Beyond taxes: Can a CPA do it all?

March 18, 2005

One-stop shopping may be right for you. This article will help you decide.

They provide investment tips. They offer mortgage advice. They help set up retirement plans. They're . . . CPAs.

Yes, you read that right. By taking on a number of services typically reserved for a financial planner, enterprising tax advisers hope to take the place of the multiple-member financial team. With a growing number of CPAs offering investment advice, an accounting firm can become a one-stop shop of sorts.

It's hard to ignore the positives. "Having everything in one place means that every financial decision is made with tax considerations in mind," says Giles K. Almond, a Charlotte, NC, accountant and financial adviser with Matrix Wealth Advisors. "That's a big plus."

Dealing with a single individual or firm isn't only a matter of convenience, Doll says. It also saves clients money by avoiding duplication of effort.

But don't dump your financial planner or insurance agent just yet. One-stop shopping isn't without some risk. "The downside is making sure the CPA is qualified to do financial planning, and not all of them are," Almond says.

Moreover, many accountants enter the financial planning field by selling investments and collecting commissions on them. Working on commission isn't in itself a bad thing, but it can call an adviser's objectivity into question. And since doctors may be investing substantial sums, buying significant amounts of life insurance, or both, the commissions can add up fast.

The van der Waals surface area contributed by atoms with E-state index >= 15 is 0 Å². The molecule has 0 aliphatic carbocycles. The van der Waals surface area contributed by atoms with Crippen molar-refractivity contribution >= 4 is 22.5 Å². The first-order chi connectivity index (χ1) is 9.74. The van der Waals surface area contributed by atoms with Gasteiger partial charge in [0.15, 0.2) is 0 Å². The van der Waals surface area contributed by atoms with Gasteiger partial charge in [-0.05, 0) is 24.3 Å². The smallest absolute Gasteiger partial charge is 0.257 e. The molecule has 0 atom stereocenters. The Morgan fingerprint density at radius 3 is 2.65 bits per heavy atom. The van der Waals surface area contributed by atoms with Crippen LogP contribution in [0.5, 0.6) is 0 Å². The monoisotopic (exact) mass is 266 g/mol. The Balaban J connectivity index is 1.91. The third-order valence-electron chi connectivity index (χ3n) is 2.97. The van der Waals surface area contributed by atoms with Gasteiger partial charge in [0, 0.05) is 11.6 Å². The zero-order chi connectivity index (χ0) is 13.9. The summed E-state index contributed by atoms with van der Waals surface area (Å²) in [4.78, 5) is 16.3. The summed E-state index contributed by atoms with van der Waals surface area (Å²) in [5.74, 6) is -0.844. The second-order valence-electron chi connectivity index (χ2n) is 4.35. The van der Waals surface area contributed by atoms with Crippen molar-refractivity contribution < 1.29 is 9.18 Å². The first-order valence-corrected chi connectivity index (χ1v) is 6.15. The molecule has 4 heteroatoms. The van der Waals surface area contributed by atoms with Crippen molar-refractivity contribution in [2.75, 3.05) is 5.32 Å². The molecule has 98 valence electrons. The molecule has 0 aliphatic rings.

If you're considering hiring an accountant to handle all of your financial needs, start by looking for a "fee-only" adviser. These planners derive all of their income directly from clients, which helps avoid any potential conflicts of interest. Additionally, make sure the accountant is either a CFP (Certified Financial Planner) or a PFS (Personal Financial Specialist). Professionals who have either designation have gone through extensive testing and are required to take continuing education to keep their credentials.

Doll says doctors may also want to look for someone who's also a Certified Healthcare Business Consultant (CHBC) and works with doctors, dentists, and other healthcare professionals. "Otherwise you may find an adviser who seems qualified, but whose main clients are hightech companies," Doll says. "The specialists are more likely to understand medical practices and offer a variety of services for doctors. Just from a retirement standpoint, for instance, most medical plans are 'top heavy' plans, which means the practice's key employees are getting most of the benefits. Such plans are subject to a whole different set of rules."

But don't get too bogged down with someone's certifications, cautions Gary Schatsky, a New York-based planner and former chairman of the National Association of Personal Financial Advisors. "You have to look at each person's background and experience." It's also important to ask for at least two references, and to check with the SEC to make sure the accountant hasn't had any regulatory problems.